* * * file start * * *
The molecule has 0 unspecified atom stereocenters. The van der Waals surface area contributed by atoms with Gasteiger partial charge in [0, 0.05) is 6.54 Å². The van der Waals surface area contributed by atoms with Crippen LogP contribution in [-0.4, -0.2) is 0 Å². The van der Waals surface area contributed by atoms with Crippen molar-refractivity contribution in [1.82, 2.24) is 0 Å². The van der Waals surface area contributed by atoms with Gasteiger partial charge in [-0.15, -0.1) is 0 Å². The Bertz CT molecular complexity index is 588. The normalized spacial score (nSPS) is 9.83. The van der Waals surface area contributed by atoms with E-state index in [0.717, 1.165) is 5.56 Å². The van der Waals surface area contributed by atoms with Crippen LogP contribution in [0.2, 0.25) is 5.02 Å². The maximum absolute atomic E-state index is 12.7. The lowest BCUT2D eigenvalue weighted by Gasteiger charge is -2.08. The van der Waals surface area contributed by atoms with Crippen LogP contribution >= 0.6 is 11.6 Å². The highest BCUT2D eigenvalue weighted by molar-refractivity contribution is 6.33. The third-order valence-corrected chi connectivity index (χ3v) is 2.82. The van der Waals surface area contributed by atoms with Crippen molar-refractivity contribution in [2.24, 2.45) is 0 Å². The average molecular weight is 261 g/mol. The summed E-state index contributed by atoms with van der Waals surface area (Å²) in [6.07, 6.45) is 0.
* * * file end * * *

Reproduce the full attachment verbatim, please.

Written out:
The molecule has 0 unspecified atom stereocenters. The van der Waals surface area contributed by atoms with Gasteiger partial charge in [0, 0.05) is 6.54 Å². The van der Waals surface area contributed by atoms with Crippen LogP contribution in [-0.4, -0.2) is 0 Å². The van der Waals surface area contributed by atoms with Crippen molar-refractivity contribution in [1.82, 2.24) is 0 Å². The van der Waals surface area contributed by atoms with Gasteiger partial charge in [-0.15, -0.1) is 0 Å². The Bertz CT molecular complexity index is 588. The normalized spacial score (nSPS) is 9.83. The van der Waals surface area contributed by atoms with E-state index in [0.717, 1.165) is 5.56 Å². The van der Waals surface area contributed by atoms with Crippen LogP contribution in [0.2, 0.25) is 5.02 Å². The maximum absolute atomic E-state index is 12.7. The lowest BCUT2D eigenvalue weighted by Gasteiger charge is -2.08. The van der Waals surface area contributed by atoms with Crippen LogP contribution >= 0.6 is 11.6 Å². The highest BCUT2D eigenvalue weighted by molar-refractivity contribution is 6.33. The third-order valence-corrected chi connectivity index (χ3v) is 2.82. The van der Waals surface area contributed by atoms with Crippen molar-refractivity contribution in [2.24, 2.45) is 0 Å². The average molecular weight is 261 g/mol. The summed E-state index contributed by atoms with van der Waals surface area (Å²) in [6.07, 6.45) is 0.